United States Senator
April 27, 2004
Mr. Chairman and Ranking Member, I am privileged to introduce to the committee Brett Kavanaugh - a distinguished attorney and devoted public servant. I have known Brett for several years, and I have had the privilege of working with him on a case I argued to the US Supreme Court, so I have been able to observe his legal skills from up close. I have every confidence that Brett would be an exceptional jurist on the U.S. Court of Appeals for the D.C. Circuit. His distinguished academic and professional record confirms beyond all doubt that he possesses the intellectual ability to be a federal judge. His temperament and character demonstrate that he is well suited to the office. Indeed, I can think of no better evidence of his sound judgment than the fact that he has chosen to marry a good woman from the great state of Texas. Brett deserves the support of this committee, and the support of the United States Senate.
As you know, Mr. Chairman, one-fourth of the active D.C. Circuit court is currently vacant. And as you also know, Mr. Chairman, the D.C. Circuit is unique amongst the federal courts of appeals. Of course, the D.C. Circuit is an appellate court, not a trial court. Appellate judges do not try cases or adjudicate factual disputes - instead, they hear arguments on legal issues. But unlike the docket of other courts of appeals, the docket of the D.C. Circuit is uniquely focused on the operations of the federal government. Accordingly, attorneys who have experience working with and within the federal government are uniquely qualified to serve on that distinguished court.
Brett Kavanaugh is an ideal candidate for the D.C. Circuit. He has an extensive record of public service. For over a decade, he has held the most prestigious positions an attorney can hold in our federal government. After graduating from Yale College and Yale Law School, Brett served as a law clerk to three distinguished federal appellate judges, including U.S. Supreme Court Justice Anthony Kennedy. Brett has also served as an attorney in the Office of the Solicitor General, representing the United States government in cases before the U.S. Supreme Court. He has served as a federal prosecutor in the Office of Independent Counsel under the Honorable Kenneth Starr. He has personally argued civil and criminal cases in the U.S. Supreme Court and federal courts of appeals throughout the country. And he has been called upon for his wisdom and counsel by the President of the United States - first through his service as Associate Counsel and Senior Associate Counsel to the President, and now as Staff Secretary, one of the President's most senior trusted advisers.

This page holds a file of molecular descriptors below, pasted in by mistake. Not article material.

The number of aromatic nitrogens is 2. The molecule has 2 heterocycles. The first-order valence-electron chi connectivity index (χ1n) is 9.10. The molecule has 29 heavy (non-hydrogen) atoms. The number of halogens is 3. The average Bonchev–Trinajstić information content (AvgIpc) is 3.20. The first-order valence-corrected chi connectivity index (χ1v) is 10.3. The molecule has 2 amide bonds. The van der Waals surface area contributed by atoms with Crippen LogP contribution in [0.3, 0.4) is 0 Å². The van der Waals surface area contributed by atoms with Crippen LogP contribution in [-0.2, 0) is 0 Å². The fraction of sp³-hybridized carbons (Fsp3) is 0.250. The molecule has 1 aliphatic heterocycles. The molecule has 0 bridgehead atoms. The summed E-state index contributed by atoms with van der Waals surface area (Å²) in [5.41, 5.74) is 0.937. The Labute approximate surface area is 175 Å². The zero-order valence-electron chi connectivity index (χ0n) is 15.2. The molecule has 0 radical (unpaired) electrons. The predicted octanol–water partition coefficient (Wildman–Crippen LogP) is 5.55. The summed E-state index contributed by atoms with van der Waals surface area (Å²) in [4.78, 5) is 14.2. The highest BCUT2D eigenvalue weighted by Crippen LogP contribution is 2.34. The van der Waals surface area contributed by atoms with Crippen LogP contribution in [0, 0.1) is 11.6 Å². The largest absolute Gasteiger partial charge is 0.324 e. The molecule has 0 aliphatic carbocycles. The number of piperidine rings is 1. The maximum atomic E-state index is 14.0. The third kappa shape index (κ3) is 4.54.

Mr. Chairman, I can think of few attorneys of any age who can boast this level of experience with the inner workings of the federal government. It is no wonder, then, that the American Bar Association has rated Brett Kavanaugh "well qualified" to serve on the D.C. Circuit - "the gold standard by which judicial candidates are judged," according to leading Senate Democrats on this very committee.
Ordinarily, a nominee possessing such credentials and experiences would have little difficulty receiving swift confirmation by the United States Senate. Unfortunately, as observers of this committee well know, we are not living under ordinary circumstances today. I hope that the distinguished nominee before the committee today will receive fair treatment. His exceptional record of public service in the federal government will serve him well on the D.C. Circuit bench. His wisdom and counsel have been trusted at the highest levels of government. Yet I fear that it is precisely Brett's distinguished record of experience that will be used against him. I sincerely hope that that will not happen - after all, it would be truly perverse to use one's record of service against a nominee, especially with respect to a court that is so much in need of jurists who are knowledgeable about the inner workings of the federal government.